Lord Edward Smith Stanley, the 13th Earl of Derby (1775-1851) developed a passionate interest in natural history from a young age. Birds were his first love and in 1806 he purchased his first major acquisition of over 100 mounted specimens at the sale of the Leverian Museum. Alongside this he developed a collection of living animals, building up one of the largest aviaries and menageries in Europe on the Knowsley Hall estate, near Liverpool. Animals that died in captivity were donated to the Knowsley Museum, which was later bequeathed to the public,thereby founding the Liverpool Museum in 1951.
A great friend and patron of Edward Lear it was said of the 13th Earl that 'so great was his attachment to zoology that he had formed at Knowsley such collections of living animals and birds as far surpass any menagerie or aviary previously attempted by any private person in this country' (Annual Register, 1851). Lear was employed by Derby to illustrate Gleanings from the Menagerie and Aviary at Knowsley Hall, 1846. Many of the limericks in Lear's Book of Nonsense (1846) were composed at Knowsley between 1831 and 1837.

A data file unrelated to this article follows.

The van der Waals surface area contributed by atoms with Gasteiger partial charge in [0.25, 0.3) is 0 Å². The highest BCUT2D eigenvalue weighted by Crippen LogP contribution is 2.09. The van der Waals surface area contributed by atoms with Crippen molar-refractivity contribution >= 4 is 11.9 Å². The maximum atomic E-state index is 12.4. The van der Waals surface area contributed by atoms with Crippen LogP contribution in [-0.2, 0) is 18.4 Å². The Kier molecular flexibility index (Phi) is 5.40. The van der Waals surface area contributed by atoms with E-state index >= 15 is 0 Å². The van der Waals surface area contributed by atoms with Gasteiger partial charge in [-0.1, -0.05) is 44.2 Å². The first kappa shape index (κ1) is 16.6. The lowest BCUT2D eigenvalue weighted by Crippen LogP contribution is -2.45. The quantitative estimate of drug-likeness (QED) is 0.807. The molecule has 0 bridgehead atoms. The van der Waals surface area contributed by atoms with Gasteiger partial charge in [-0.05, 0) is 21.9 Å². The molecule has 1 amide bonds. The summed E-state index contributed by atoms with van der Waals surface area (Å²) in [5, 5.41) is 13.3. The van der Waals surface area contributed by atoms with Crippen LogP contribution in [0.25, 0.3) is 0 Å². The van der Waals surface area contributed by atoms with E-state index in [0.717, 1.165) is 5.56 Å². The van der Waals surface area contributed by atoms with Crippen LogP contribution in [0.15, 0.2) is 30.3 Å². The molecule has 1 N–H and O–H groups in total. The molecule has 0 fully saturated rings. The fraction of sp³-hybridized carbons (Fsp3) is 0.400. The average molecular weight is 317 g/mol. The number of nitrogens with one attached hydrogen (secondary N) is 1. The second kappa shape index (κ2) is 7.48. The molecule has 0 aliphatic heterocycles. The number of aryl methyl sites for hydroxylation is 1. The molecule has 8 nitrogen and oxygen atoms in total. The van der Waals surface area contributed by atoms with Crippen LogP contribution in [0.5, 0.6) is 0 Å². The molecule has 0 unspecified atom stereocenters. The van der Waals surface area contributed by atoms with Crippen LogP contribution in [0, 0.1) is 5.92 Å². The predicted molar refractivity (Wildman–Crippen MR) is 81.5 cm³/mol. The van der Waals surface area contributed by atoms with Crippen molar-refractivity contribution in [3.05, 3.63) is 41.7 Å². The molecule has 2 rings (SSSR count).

We are grateful to Sarah Kellam, née Ansdell, for her assistance in preparing this catalogue entry. Sarah welcomes enquiries via her website, with particular regard to the catalogue raisonné that she is compiling on her great-great-grandfather. www.richardansdell.co.uk